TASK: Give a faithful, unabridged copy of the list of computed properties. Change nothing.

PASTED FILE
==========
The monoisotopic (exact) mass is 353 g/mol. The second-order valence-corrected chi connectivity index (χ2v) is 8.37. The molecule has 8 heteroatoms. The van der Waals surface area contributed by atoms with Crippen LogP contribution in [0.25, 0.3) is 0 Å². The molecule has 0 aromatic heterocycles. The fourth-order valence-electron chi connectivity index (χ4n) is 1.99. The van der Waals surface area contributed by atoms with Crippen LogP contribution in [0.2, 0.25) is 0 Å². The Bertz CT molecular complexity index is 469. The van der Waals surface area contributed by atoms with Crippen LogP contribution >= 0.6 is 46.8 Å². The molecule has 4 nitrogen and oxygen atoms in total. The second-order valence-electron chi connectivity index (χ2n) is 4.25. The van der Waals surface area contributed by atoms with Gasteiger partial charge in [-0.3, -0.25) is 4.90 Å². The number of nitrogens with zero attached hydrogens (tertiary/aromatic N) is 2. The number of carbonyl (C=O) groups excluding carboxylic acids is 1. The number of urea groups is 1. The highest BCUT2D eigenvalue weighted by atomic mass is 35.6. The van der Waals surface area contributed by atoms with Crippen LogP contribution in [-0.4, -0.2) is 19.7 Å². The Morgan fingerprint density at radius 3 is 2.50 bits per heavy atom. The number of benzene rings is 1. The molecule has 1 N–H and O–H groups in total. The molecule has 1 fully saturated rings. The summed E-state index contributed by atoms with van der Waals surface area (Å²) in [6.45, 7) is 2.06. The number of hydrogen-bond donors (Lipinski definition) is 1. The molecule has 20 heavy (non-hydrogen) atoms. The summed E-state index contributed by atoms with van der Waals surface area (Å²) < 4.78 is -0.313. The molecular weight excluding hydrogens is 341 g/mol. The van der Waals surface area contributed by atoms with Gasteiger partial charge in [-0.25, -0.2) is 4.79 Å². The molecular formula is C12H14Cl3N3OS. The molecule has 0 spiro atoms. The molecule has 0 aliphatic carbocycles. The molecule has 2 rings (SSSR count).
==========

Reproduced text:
The monoisotopic (exact) mass is 353 g/mol. The second-order valence-corrected chi connectivity index (χ2v) is 8.37. The molecule has 8 heteroatoms. The van der Waals surface area contributed by atoms with Crippen LogP contribution in [0.25, 0.3) is 0 Å². The molecule has 0 aromatic heterocycles. The fourth-order valence-electron chi connectivity index (χ4n) is 1.99. The van der Waals surface area contributed by atoms with Crippen LogP contribution in [0.2, 0.25) is 0 Å². The Bertz CT molecular complexity index is 469. The van der Waals surface area contributed by atoms with Crippen LogP contribution >= 0.6 is 46.8 Å². The molecule has 4 nitrogen and oxygen atoms in total. The second-order valence-electron chi connectivity index (χ2n) is 4.25. The van der Waals surface area contributed by atoms with Gasteiger partial charge in [-0.3, -0.25) is 4.90 Å². The number of nitrogens with zero attached hydrogens (tertiary/aromatic N) is 2. The number of carbonyl (C=O) groups excluding carboxylic acids is 1. The number of urea groups is 1. The highest BCUT2D eigenvalue weighted by atomic mass is 35.6. The van der Waals surface area contributed by atoms with Crippen LogP contribution in [-0.4, -0.2) is 19.7 Å². The Morgan fingerprint density at radius 3 is 2.50 bits per heavy atom. The number of benzene rings is 1. The molecule has 1 N–H and O–H groups in total. The molecule has 1 fully saturated rings. The summed E-state index contributed by atoms with van der Waals surface area (Å²) in [6.45, 7) is 2.06. The number of hydrogen-bond donors (Lipinski definition) is 1. The molecule has 20 heavy (non-hydrogen) atoms. The summed E-state index contributed by atoms with van der Waals surface area (Å²) < 4.78 is -0.313. The molecular weight excluding hydrogens is 341 g/mol. The van der Waals surface area contributed by atoms with Gasteiger partial charge in [-0.25, -0.2) is 4.79 Å². The molecular formula is C12H14Cl3N3OS. The molecule has 0 spiro atoms. The molecule has 0 aliphatic carbocycles. The molecule has 2 rings (SSSR count).